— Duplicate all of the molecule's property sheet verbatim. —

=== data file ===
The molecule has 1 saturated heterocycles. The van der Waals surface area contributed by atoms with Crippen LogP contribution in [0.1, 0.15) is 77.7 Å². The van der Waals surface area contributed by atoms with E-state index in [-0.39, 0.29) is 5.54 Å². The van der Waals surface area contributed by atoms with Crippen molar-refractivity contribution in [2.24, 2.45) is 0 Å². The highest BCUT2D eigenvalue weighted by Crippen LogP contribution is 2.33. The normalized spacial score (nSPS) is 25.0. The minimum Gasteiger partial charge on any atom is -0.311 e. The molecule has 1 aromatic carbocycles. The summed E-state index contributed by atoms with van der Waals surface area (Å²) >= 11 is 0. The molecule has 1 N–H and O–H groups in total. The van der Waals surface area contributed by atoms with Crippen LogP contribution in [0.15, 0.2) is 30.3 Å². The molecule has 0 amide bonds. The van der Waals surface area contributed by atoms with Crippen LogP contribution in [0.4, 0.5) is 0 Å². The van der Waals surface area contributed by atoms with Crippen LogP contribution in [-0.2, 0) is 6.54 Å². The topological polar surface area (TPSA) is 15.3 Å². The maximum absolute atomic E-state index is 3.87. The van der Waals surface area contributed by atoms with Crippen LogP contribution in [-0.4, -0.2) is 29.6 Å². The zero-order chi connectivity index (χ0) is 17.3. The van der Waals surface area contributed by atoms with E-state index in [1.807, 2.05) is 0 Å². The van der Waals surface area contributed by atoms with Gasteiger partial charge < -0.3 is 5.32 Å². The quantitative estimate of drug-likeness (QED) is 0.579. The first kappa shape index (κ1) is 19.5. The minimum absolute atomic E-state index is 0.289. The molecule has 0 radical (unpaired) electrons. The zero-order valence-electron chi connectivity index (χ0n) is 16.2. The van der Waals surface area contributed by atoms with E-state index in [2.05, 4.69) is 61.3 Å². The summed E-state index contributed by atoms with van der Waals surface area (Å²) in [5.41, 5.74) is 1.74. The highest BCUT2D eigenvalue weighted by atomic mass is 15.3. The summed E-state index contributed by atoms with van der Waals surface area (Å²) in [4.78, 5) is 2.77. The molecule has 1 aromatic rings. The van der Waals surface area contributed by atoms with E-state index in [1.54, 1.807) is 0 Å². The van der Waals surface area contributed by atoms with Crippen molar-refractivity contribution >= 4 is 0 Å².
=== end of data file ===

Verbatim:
The molecule has 1 saturated heterocycles. The van der Waals surface area contributed by atoms with Crippen LogP contribution in [0.1, 0.15) is 77.7 Å². The van der Waals surface area contributed by atoms with E-state index in [-0.39, 0.29) is 5.54 Å². The van der Waals surface area contributed by atoms with Crippen molar-refractivity contribution in [2.24, 2.45) is 0 Å². The highest BCUT2D eigenvalue weighted by Crippen LogP contribution is 2.33. The normalized spacial score (nSPS) is 25.0. The minimum Gasteiger partial charge on any atom is -0.311 e. The molecule has 1 aromatic carbocycles. The summed E-state index contributed by atoms with van der Waals surface area (Å²) >= 11 is 0. The molecule has 1 N–H and O–H groups in total. The van der Waals surface area contributed by atoms with Crippen LogP contribution in [0.15, 0.2) is 30.3 Å². The molecule has 0 amide bonds. The van der Waals surface area contributed by atoms with Crippen LogP contribution in [0.4, 0.5) is 0 Å². The van der Waals surface area contributed by atoms with Crippen LogP contribution in [-0.2, 0) is 6.54 Å². The topological polar surface area (TPSA) is 15.3 Å². The maximum absolute atomic E-state index is 3.87. The van der Waals surface area contributed by atoms with Crippen LogP contribution in [-0.4, -0.2) is 29.6 Å². The zero-order chi connectivity index (χ0) is 17.3. The van der Waals surface area contributed by atoms with E-state index in [1.807, 2.05) is 0 Å². The van der Waals surface area contributed by atoms with Gasteiger partial charge < -0.3 is 5.32 Å². The quantitative estimate of drug-likeness (QED) is 0.579. The first kappa shape index (κ1) is 19.5. The minimum absolute atomic E-state index is 0.289. The molecule has 0 radical (unpaired) electrons. The zero-order valence-electron chi connectivity index (χ0n) is 16.2. The van der Waals surface area contributed by atoms with E-state index in [2.05, 4.69) is 61.3 Å². The summed E-state index contributed by atoms with van der Waals surface area (Å²) in [5.41, 5.74) is 1.74. The highest BCUT2D eigenvalue weighted by atomic mass is 15.3. The summed E-state index contributed by atoms with van der Waals surface area (Å²) in [4.78, 5) is 2.77. The molecule has 1 aromatic rings. The van der Waals surface area contributed by atoms with E-state index in [1.54, 1.807) is 0 Å². The van der Waals surface area contributed by atoms with Crippen molar-refractivity contribution >= 4 is 0 Å².